3 days in Snowdonia National Park Itinerary

3 days in Snowdonia National Park Itinerary

Created using Inspirock Snowdonia National Park planner

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Plan created by another user. Make it yours
Drive
1
Dolgellau
— 1 night
Drive
2
Betws-y-Coed
— 1 night
Drive

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1
night
Dolgellau

Dolgellau is a market town in Gwynedd, north-west Wales, lying on the River Wnion, a tributary of the River Mawddach. Kick off your visit on the 2nd (Fri): step into the grandiose world of Castell-y-bere and then step into the grandiose world of Harlech Castle. Get ready for a full day of sightseeing on the 3rd (Sat): contemplate the waterfront views at Talyllyn Lake, then take in the awesome beauty at Cader Idris, and then take in the architecture and atmosphere at Saint Marks's Brithdir.

To see maps, traveler tips, more things to do, and other tourist information, go to the Dolgellau trip planning tool.

Cardiff to Dolgellau is an approximately 3-hour car ride. In November in Dolgellau, expect temperatures between 13°C during the day and 7°C at night. Wrap up your sightseeing on the 3rd (Sat) early enough to drive to Betws-y-Coed.

Things to do in Dolgellau

Parks · Nature · Historic Sites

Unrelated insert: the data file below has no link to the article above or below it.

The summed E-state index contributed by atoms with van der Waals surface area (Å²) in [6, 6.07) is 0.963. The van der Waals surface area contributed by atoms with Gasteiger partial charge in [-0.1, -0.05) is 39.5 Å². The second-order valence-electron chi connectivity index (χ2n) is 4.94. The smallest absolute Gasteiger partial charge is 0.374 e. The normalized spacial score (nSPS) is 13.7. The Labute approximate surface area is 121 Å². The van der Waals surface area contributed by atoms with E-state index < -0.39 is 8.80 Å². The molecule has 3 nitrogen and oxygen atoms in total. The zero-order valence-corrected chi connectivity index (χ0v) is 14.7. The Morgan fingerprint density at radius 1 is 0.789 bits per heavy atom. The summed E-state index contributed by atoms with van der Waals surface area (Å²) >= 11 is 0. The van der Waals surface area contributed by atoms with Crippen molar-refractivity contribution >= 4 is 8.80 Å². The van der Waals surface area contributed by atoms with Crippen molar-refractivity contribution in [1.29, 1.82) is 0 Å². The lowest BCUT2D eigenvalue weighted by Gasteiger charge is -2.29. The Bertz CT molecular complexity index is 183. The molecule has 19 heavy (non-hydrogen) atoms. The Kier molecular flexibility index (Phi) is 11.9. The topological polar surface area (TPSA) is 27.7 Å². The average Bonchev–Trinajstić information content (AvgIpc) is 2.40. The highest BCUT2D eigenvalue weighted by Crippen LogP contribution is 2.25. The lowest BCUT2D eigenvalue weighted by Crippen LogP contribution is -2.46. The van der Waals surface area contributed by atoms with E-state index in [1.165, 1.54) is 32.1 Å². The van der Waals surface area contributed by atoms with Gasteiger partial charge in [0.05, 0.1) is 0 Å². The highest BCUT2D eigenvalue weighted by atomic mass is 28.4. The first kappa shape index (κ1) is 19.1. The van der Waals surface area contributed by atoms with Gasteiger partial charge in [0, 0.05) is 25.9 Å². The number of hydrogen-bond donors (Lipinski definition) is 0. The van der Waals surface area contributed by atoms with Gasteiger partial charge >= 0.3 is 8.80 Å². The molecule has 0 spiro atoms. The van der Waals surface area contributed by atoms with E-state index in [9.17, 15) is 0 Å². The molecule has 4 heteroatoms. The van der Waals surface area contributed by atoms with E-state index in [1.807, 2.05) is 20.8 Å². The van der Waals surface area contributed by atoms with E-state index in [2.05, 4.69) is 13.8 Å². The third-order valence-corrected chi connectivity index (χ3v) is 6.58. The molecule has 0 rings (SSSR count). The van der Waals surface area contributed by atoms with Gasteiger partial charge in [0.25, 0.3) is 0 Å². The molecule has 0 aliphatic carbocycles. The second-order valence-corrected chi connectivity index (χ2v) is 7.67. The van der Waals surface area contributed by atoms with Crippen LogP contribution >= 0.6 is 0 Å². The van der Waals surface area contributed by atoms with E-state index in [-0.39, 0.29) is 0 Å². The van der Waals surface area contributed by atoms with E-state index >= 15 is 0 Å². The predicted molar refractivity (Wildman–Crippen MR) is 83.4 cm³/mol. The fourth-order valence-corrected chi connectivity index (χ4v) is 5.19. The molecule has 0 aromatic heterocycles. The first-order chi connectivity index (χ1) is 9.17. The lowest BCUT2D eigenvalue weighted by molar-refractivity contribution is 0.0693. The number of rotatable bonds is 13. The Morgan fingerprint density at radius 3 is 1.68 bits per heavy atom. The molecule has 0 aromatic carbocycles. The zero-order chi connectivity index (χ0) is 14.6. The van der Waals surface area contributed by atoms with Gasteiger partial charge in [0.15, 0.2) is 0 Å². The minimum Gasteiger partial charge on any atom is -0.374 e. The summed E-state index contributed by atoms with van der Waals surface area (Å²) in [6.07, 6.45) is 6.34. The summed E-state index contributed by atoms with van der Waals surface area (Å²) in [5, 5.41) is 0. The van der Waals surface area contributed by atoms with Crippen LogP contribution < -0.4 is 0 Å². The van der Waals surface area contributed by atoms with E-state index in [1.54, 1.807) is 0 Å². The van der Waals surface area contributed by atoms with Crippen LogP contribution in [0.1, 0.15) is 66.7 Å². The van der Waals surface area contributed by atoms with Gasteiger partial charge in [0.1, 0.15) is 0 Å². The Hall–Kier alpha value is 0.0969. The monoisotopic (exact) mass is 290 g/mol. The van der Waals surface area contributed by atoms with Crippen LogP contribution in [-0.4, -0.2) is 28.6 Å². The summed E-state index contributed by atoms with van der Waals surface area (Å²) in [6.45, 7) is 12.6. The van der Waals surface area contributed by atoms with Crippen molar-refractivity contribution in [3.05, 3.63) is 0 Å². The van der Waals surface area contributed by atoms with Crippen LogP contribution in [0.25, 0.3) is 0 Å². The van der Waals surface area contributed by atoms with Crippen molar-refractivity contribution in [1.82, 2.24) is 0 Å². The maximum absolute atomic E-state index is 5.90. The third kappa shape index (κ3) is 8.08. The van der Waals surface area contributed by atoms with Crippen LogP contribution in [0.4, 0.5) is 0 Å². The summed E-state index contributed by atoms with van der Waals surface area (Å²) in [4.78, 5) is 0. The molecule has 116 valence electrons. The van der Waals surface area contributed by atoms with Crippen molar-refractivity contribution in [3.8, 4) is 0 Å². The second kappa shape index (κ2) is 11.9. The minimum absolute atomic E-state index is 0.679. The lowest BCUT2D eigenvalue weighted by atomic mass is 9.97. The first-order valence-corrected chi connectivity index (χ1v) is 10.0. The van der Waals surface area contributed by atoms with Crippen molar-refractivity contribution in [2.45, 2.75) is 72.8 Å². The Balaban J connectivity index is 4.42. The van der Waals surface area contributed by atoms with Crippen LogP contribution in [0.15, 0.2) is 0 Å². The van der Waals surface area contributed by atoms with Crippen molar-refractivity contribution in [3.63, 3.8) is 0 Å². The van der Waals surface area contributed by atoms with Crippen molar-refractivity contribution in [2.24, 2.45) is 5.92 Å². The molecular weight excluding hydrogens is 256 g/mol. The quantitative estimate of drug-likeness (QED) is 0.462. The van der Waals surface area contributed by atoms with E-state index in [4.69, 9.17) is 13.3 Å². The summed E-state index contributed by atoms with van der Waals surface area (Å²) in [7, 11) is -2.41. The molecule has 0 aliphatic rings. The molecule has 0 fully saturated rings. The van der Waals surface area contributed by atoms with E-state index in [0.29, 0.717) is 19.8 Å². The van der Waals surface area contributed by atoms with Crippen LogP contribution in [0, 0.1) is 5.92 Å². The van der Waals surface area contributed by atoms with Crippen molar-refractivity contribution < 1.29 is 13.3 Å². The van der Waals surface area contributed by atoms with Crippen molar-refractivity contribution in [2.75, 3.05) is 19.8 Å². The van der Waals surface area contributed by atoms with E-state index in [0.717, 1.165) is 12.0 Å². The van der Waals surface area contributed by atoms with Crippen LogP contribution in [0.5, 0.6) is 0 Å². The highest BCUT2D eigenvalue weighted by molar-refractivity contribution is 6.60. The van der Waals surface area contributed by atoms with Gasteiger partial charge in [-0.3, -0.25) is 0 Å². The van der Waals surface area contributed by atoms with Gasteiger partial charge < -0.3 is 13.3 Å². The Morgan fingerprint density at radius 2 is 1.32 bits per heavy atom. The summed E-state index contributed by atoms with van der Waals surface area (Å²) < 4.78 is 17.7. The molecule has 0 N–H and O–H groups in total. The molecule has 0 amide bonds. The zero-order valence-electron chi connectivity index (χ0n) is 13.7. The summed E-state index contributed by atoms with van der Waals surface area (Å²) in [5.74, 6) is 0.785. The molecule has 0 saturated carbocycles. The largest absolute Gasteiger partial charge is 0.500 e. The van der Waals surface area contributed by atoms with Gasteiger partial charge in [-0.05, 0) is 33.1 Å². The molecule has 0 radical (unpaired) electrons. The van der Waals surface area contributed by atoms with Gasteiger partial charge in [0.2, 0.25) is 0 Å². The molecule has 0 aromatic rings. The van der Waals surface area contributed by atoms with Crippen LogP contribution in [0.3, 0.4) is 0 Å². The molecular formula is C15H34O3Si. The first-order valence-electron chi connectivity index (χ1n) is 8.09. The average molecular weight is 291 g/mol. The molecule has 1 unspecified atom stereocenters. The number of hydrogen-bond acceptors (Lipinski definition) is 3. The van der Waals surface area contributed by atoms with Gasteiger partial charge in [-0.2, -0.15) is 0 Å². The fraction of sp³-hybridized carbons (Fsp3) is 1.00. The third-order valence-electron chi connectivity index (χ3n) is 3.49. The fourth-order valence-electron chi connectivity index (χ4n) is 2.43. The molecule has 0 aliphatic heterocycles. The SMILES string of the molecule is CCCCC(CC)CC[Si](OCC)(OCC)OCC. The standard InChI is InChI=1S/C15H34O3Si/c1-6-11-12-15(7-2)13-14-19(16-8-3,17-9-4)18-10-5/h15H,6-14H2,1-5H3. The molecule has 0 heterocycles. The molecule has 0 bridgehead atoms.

Side Trips

Find places to stay Nov 2 — 3:

1
night
Betws-y-Coed

On the 4th (Sun), admire the landmark architecture of Ty Mawr Wybrnant, then take in the dramatic scenery at Swallow Falls, then walk around Zip World Fforest, and finally take in the spiritual surroundings of Saint Mary's Church.

For where to stay, more things to do, maps, and tourist information, use the Betws-y-Coed online sightseeing planner.

Traveling by car from Dolgellau to Betws-y-Coed takes an hour. November in Betws-y-Coed sees daily highs of 13°C and lows of 7°C at night. Finish your sightseeing early on the 4th (Sun) so you can drive back home.

Things to do in Betws-y-Coed

Parks · Wildlife · Nature · Historic Sites

Side Trip

Find places to stay Nov 3 — 4:

Snowdonia National Park travel guide

4.3
Zipline · Mountains · Waterfalls
Unlike national parks in other countries, is made up of both public and private lands, serving as a permanent home to over 26,000 people. This is the largest national park in Wales, boasting the highest mountain in England and Wales. Dotted by numerous picturesque villages, the park is steeped in local history and culture. One of the wettest parts of the British Isles, the park shelters a diverse plant and animal life, with many areas protected by local and European conservation laws. The area includes over 2,300 km (1,500 mi) of public footpaths, with numerous secluded mountain walks that are relatively empty of hikers and offer peaceful views of the surrounding landscape.